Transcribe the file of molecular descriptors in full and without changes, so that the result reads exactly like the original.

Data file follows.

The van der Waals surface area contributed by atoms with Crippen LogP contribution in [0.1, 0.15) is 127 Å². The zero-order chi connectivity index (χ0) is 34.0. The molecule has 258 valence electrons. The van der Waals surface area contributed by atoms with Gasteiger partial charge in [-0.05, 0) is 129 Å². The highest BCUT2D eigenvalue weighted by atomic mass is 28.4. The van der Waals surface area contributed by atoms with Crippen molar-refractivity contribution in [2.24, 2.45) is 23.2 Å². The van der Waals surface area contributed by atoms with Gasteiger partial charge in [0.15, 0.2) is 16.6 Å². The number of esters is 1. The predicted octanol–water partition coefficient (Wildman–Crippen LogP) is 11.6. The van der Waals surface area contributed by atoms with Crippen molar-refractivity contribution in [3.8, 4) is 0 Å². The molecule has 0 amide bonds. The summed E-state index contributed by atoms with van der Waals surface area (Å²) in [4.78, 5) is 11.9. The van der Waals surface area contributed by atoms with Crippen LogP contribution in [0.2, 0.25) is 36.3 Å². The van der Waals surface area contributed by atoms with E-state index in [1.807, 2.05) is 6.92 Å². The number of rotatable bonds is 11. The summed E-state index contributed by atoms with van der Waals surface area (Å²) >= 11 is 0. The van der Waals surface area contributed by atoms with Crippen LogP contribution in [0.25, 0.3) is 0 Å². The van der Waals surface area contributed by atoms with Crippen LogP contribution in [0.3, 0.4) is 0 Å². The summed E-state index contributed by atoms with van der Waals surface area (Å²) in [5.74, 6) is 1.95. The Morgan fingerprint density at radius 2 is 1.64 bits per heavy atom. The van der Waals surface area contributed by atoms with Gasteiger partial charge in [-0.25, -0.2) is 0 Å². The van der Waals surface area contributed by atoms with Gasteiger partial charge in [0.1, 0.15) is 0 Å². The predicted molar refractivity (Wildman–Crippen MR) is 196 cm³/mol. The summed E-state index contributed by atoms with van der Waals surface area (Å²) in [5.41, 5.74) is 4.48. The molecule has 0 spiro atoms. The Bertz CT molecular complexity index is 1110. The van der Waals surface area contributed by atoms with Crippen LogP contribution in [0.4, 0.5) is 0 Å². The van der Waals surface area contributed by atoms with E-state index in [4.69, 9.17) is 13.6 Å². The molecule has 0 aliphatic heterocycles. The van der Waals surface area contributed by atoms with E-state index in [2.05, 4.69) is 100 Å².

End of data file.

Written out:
The van der Waals surface area contributed by atoms with Crippen LogP contribution in [0.1, 0.15) is 127 Å². The zero-order chi connectivity index (χ0) is 34.0. The molecule has 258 valence electrons. The van der Waals surface area contributed by atoms with Gasteiger partial charge in [-0.05, 0) is 129 Å². The highest BCUT2D eigenvalue weighted by atomic mass is 28.4. The van der Waals surface area contributed by atoms with Crippen molar-refractivity contribution in [2.24, 2.45) is 23.2 Å². The van der Waals surface area contributed by atoms with Gasteiger partial charge in [0.15, 0.2) is 16.6 Å². The number of esters is 1. The predicted octanol–water partition coefficient (Wildman–Crippen LogP) is 11.6. The van der Waals surface area contributed by atoms with Crippen molar-refractivity contribution in [3.8, 4) is 0 Å². The molecule has 0 amide bonds. The summed E-state index contributed by atoms with van der Waals surface area (Å²) in [4.78, 5) is 11.9. The van der Waals surface area contributed by atoms with Crippen LogP contribution in [0.2, 0.25) is 36.3 Å². The van der Waals surface area contributed by atoms with E-state index in [1.807, 2.05) is 6.92 Å². The number of rotatable bonds is 11. The summed E-state index contributed by atoms with van der Waals surface area (Å²) >= 11 is 0. The van der Waals surface area contributed by atoms with Crippen LogP contribution in [0.25, 0.3) is 0 Å². The van der Waals surface area contributed by atoms with Crippen LogP contribution in [0.3, 0.4) is 0 Å². The summed E-state index contributed by atoms with van der Waals surface area (Å²) in [5.74, 6) is 1.95. The Morgan fingerprint density at radius 2 is 1.64 bits per heavy atom. The van der Waals surface area contributed by atoms with Gasteiger partial charge in [-0.25, -0.2) is 0 Å². The van der Waals surface area contributed by atoms with Gasteiger partial charge in [0.1, 0.15) is 0 Å². The predicted molar refractivity (Wildman–Crippen MR) is 196 cm³/mol. The summed E-state index contributed by atoms with van der Waals surface area (Å²) in [5.41, 5.74) is 4.48. The molecule has 0 spiro atoms. The Bertz CT molecular complexity index is 1110. The van der Waals surface area contributed by atoms with Crippen LogP contribution in [0.4, 0.5) is 0 Å². The van der Waals surface area contributed by atoms with E-state index in [4.69, 9.17) is 13.6 Å². The molecule has 0 aliphatic heterocycles. The van der Waals surface area contributed by atoms with E-state index in [2.05, 4.69) is 100 Å².